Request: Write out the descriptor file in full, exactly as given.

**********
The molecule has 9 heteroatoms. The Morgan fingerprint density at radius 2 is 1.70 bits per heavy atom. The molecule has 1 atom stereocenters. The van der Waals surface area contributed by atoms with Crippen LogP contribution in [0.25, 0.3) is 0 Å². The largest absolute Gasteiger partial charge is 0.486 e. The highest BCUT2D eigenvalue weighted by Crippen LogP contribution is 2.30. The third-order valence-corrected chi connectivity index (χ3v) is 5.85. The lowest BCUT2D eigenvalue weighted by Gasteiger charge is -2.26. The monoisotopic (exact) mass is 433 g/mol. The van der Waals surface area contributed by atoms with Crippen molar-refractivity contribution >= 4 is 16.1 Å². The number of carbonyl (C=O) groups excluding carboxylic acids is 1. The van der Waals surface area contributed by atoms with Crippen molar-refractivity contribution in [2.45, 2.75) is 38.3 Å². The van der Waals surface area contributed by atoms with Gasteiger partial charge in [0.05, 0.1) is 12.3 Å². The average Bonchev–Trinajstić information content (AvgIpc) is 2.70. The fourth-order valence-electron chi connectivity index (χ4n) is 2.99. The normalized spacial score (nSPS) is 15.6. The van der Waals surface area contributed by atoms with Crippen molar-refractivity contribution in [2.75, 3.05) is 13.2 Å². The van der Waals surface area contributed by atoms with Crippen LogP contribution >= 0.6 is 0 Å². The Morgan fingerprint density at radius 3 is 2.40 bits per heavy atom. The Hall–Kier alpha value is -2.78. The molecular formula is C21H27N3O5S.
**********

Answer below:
The molecule has 9 heteroatoms. The Morgan fingerprint density at radius 2 is 1.70 bits per heavy atom. The molecule has 1 atom stereocenters. The van der Waals surface area contributed by atoms with Crippen LogP contribution in [0.25, 0.3) is 0 Å². The largest absolute Gasteiger partial charge is 0.486 e. The highest BCUT2D eigenvalue weighted by Crippen LogP contribution is 2.30. The third-order valence-corrected chi connectivity index (χ3v) is 5.85. The lowest BCUT2D eigenvalue weighted by Gasteiger charge is -2.26. The monoisotopic (exact) mass is 433 g/mol. The van der Waals surface area contributed by atoms with Crippen molar-refractivity contribution >= 4 is 16.1 Å². The number of carbonyl (C=O) groups excluding carboxylic acids is 1. The van der Waals surface area contributed by atoms with Crippen molar-refractivity contribution in [2.45, 2.75) is 38.3 Å². The van der Waals surface area contributed by atoms with Gasteiger partial charge in [0.05, 0.1) is 12.3 Å². The average Bonchev–Trinajstić information content (AvgIpc) is 2.70. The fourth-order valence-electron chi connectivity index (χ4n) is 2.99. The normalized spacial score (nSPS) is 15.6. The van der Waals surface area contributed by atoms with Crippen molar-refractivity contribution in [2.75, 3.05) is 13.2 Å². The van der Waals surface area contributed by atoms with Crippen LogP contribution >= 0.6 is 0 Å². The Morgan fingerprint density at radius 3 is 2.40 bits per heavy atom. The Hall–Kier alpha value is -2.78. The molecular formula is C21H27N3O5S.